In a letter addressed yesterday to Mayor Steve Adler and all 10 members of Council, Jeff Howard, an attorney for the developer, states that the company will abandon its plans for a planned unit development if Council adopts a number of changes to the project offered by Council Member Leslie Pool, the leading opponent of ARG’s proposed project.

    If ARG ditches the PUD application and instead pursues conventional zoning, the developer warns, the resulting project will be a group of expensive single-family homes rather than a mixed-use development that includes affordable housing, office space, retail and more parkland than would be required under conventional zoning.

    Among the many amendments Pool has proposed, the one the developers view as the most unworkable would reduce the number of daily vehicle trips the project is allowed to generate by 25 percent, from roughly 24,000 to roughly 18,000.

    That limit, argues Howard in the letter, would result in a nearly 50 percent reduction in office space, a 33 percent reduction in retail development and a 25 percent reduction in residential units.

    Pool and the Bull Creek Road Coalition, a neighborhood coalition that Pool used to lead and that opposes the current Grove proposal, have said they do not object to the amount of housing proposed for the site. Instead, they want less commercial space on the site.

    ARG has countered, however, that if it reduced vehicle trip counts only by reducing commercial space, the commercial development allowed would be too small to create the necessary “critical mass” of retail.
    In other words, rather than taking a meaningful step to address Austin's housing shortage, Pool wants to continue business as usual.

    Also, the notion that the opponents only object to the commercial space is nothing more than a disingenuous stall tactic.

    Then this happened:
    Mayor Steve Adler hopes to start the process of approving the Grove at Shoal Creek, a controversial planned unit development in Central Austin, at City Council’s next meeting on Thursday.

    At a Council work session on Tuesday, Adler explained to Council colleagues that he supports approving a draft plan of the PUD on “first reading” at their next meeting. He noted, however, that whatever is approved on the first reading (of the required three) will simply be a “placeholder” draft that he will be open to changing after further talks with city staff, neighborhood groups and the developers pushing the project.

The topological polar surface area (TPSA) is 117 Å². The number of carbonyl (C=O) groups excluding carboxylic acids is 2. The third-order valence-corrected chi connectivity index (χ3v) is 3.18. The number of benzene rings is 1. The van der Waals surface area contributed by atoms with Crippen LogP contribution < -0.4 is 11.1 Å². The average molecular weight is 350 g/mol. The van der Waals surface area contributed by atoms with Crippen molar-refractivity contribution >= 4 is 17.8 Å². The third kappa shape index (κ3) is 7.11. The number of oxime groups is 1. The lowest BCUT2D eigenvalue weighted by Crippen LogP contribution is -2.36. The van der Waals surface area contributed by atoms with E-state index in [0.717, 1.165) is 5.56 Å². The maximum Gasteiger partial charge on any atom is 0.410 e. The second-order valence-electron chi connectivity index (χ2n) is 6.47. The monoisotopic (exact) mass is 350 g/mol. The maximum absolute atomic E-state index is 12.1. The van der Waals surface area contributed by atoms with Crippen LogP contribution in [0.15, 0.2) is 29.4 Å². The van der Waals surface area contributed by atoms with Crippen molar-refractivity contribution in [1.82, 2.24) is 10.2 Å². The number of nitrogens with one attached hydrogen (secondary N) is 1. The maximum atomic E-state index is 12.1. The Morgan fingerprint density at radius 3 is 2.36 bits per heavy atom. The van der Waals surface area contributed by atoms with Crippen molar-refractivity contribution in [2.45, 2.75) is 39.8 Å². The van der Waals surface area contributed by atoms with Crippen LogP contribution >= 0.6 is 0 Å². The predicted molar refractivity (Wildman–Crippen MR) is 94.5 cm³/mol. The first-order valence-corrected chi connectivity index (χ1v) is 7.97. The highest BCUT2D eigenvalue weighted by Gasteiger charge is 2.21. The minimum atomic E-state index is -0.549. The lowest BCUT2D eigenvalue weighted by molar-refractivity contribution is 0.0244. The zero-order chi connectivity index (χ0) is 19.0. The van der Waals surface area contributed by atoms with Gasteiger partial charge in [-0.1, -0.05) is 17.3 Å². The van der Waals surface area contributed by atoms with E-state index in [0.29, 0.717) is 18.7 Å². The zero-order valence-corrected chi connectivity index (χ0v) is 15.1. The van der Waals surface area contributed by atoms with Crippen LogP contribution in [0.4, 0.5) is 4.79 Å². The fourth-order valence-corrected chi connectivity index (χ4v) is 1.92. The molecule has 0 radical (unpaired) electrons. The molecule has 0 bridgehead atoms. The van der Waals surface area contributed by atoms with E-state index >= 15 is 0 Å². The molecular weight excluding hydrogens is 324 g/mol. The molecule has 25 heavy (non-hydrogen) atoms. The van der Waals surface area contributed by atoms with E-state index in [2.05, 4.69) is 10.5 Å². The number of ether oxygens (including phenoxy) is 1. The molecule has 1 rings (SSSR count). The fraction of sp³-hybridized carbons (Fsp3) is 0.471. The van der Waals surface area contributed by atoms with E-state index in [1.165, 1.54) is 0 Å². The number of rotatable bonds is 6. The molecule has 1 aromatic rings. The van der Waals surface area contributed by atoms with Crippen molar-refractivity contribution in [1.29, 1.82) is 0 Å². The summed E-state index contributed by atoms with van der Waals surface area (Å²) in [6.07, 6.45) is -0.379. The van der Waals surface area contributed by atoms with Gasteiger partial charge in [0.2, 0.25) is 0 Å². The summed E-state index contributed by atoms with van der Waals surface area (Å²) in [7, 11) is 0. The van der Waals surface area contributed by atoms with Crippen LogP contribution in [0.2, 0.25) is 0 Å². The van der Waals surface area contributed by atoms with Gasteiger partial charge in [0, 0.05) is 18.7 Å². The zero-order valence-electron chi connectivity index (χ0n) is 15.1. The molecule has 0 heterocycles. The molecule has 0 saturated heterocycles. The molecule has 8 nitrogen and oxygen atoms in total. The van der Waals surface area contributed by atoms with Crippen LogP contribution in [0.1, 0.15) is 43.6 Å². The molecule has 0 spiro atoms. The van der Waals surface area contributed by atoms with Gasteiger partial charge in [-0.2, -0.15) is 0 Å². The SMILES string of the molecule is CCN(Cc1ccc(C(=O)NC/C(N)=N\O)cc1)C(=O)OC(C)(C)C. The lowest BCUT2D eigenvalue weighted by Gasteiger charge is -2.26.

Adler suggested that the “placeholder” ordinance largely mirror the recommendation made by the Zoning and Platting Commission in July but incorporate some of the amendments proposed by Council Member Leslie Pool that would reduce the amount of retail and commercial space allowed on the now-vacant 75-acre field at the corner of Bull Creek Road and 45th Street.
    So...Pool's stalling has gotten us to a situation where Adler's office is trying to "broker a compromise."  Great.  That usually works out swimmingly.

    We honestly don't know what to say.  We have no idea what will happen.  We find ourselves tempted to use language inconsistent with a family friendly website, but will suffice to say that this is a textbook example of 'governance' under Austin's old guard.

    Bottom Line: We live in a city with a chronic housing shortage.  Someone wants to build LOTS of housing.  How is this even controversial?!?

    Tuesday, October 18, 2016

    Paxton helps TPPF protect local Austin taxpayers!!!

    "By the blessing of the upright the city is exalted,
    But it is overthrown by the mouth of the wicked."
    Proverbs 11:11

    This is great:

    Texas Attorney General Intervenes in TPPF & Goldwater Institute Lawsuit to Halt Taxpayer-Funded Union Employees Agreement

    AUSTIN – The Texas Attorney General today filed a plea in intervention in Pulliam, et. al. v. City of Austin, et. al., a lawsuit filed by the Texas Public Policy Foundation (TPPF) and Goldwater Institute challenging the City’s labor agreement with Austin Firefighters Association, Local 975. The lawsuit, filed last month, seeks  to halt the practice of “release time” also known as “association business leave,” and “union leave,” which assigns city employees to work for the union at taxpayer expense. The agreement violates the Texas Constitution “gift clause” provision that prohibits government from giving taxpayer funds to private entities without a public purpose.

                TPPF General Counsel and Director of the Center for the American Future Robert Henneke said, “The City of Austin’s illegal release time agreement with the firefighters’ union hurts all citizens. By choosing to fund private political activities, the City diverts these resources from public safety services for Austin residents. As this practice negatively impacts the public as a whole, Plaintiffs applaud the Attorney General to intervene in order to represent the interests of all Texans.”
    Read the whole thing here.